… High school chemistry and physics classes requiring the use of a slide rule

… Doing computer programming on keypunch cards – that is with each line on a separate card and hoping never to drop them

… The transition due to Vatican II

… Stroh’s and Pabst Blue Ribbon being big-named national beers

… Watching a 1-hr version on Sunday morning (11 am) of the Notre Dame game the day before – and broadcast by the legendary Lindsey Nelson

… The first McDonald’s coming to the area and the sign including “x Millions Sold”

… The British music invasion

… Boxes of laundry detergent containing free glassware or towels

… Home milk delivery

… Burger Chef

… Receiving stamps (Green, Yellow, or Plaid) for grocery store purchases that were redeemable for merchandise

… Instrumental hits as Telstar, Popcorn, and Tijuana Taxi

… 1968 being the most turbulent year ever

… Airports having outside observation decks

… Stores closed on Sundays

… Teens wondering when they would get the car for the evening (as opposed to what car they get when turning 16)

Just a trip down memory lane for me and hopefully I stimulated your memory, so feel to add others.

On a Reunion

Last weekend I traveled to the opposite corner of Ohio to join classmates at a reunion to celebrate our graduation 40 years ago. Since our class has not gathered since our 25th, many thanks to the group who pulled us together in a matter of weeks on a weekend associated with the high school homecoming.

I didn’t make it to the Friday night game, but my wife and I arrived to see people for a parade and considerable socializing. It was great to see many people:

  • Sharon (who was alphabetically next to me in many classes)
  • Jeff (who sank the winning shot in a legendary game, and enjoys DWTS)
  • Eric (my longtime friend with whom I’ve remained in contact)
  • My faithful band of good friends who started in first grade together and remained cohesive through graduation (some who I saw a year ago at the visitation for my father)
  • Kathy and Mary (two wonderful ladies who came into my life when our schools consolidated,
  • Dave (simply a great person that I admire and miss)
  • And others as Jon, Roger, Sherry, Anita, Mick, Peggy, Ron, Rich, Jennifer, Tom, Judy, Brenda, Larry, Kaye, Donna, and whomever I have left out, including those from other classes

Several times during the day, I thought about those I would not see because their life was shorter than mine. From an auto accident within a year after graduation, to mid-life suicide and those who fought cancer, losing 12 out of 187 is not a bad percentage for 40 years.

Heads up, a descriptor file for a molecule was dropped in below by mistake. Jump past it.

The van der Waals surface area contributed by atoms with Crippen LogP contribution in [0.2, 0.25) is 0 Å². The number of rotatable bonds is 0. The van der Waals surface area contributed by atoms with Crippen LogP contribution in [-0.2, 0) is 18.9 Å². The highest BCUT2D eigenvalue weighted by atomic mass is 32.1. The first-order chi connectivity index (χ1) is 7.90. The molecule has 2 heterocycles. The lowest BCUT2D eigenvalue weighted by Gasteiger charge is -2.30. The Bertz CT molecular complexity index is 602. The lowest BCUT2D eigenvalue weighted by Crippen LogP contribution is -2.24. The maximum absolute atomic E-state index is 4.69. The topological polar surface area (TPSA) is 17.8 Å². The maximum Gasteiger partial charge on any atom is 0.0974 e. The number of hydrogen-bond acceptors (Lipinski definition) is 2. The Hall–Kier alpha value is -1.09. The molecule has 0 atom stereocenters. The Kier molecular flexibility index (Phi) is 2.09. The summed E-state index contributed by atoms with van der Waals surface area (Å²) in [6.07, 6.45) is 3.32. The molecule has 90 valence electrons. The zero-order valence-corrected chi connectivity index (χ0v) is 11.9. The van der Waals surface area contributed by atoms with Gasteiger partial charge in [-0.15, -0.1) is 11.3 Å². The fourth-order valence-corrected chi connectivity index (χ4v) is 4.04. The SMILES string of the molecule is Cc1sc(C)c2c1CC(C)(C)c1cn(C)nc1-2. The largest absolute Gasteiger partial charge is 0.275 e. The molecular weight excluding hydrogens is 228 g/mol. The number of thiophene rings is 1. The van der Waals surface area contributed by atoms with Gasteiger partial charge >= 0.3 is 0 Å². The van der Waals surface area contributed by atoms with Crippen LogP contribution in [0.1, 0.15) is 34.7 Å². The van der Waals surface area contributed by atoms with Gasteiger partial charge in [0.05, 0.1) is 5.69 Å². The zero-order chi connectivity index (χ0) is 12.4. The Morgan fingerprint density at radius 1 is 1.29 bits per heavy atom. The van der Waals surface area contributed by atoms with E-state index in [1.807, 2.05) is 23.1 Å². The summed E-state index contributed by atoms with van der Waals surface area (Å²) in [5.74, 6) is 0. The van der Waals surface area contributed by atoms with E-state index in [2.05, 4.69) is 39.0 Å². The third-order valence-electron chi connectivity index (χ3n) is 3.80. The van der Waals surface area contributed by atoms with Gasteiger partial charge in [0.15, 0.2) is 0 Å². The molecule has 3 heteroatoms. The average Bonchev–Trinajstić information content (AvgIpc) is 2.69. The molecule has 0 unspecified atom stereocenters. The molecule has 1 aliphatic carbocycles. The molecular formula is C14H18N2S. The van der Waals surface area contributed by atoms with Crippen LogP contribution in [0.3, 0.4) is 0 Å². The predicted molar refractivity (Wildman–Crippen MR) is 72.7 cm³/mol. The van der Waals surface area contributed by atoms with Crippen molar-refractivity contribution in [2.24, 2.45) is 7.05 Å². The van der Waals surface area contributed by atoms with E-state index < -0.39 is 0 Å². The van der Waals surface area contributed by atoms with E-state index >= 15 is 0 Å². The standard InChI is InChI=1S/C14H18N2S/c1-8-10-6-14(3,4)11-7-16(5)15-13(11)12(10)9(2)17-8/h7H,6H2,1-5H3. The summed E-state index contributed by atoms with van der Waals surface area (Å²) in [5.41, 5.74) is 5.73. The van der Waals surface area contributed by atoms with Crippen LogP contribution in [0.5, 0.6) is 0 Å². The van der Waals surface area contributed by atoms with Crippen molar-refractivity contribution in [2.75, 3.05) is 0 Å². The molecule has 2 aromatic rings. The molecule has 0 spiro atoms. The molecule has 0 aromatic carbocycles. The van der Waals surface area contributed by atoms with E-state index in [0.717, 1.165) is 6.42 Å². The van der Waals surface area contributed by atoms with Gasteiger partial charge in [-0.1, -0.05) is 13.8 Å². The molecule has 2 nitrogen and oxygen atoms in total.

Nobody mentioned her, but I thought of Effie, my first classmate to die (third grade). I’m not sure if it was leukemia, lupus, or whatever, but I can remember her short black hair and smile – and even attending a party at her house just above the old school.

Of all the life forms in this world, we humans are the most social and the ones who interact with more of the same species than any other organism. I wonder how many people I have met in my life – even if for a short time – the number must be staggering, yet only a fraction of the percent of people on the planet. However, all those interactions shape us in some way. No matter how short or long the relationship, these interactions are part of the dominoes in our life.

I tell my nieces and nephews that the most important decision is life is who you choose to be around. My life has been a blessing, not only for because of my family and hometown classmates, but those that I’ve through work, church, college, travel, and countless life encounters – including today’s electronic world as blogs.

Yes, I wonder why some of the locals did not have the time to greet those of us who came greater distances but I imagine a few had other obligations. Nonetheless, I am glad I went and ever so thankful for all the dominoes in my life – even the small one from who did not make it with us to fourth grade.

Thanks to Brenda for a pic.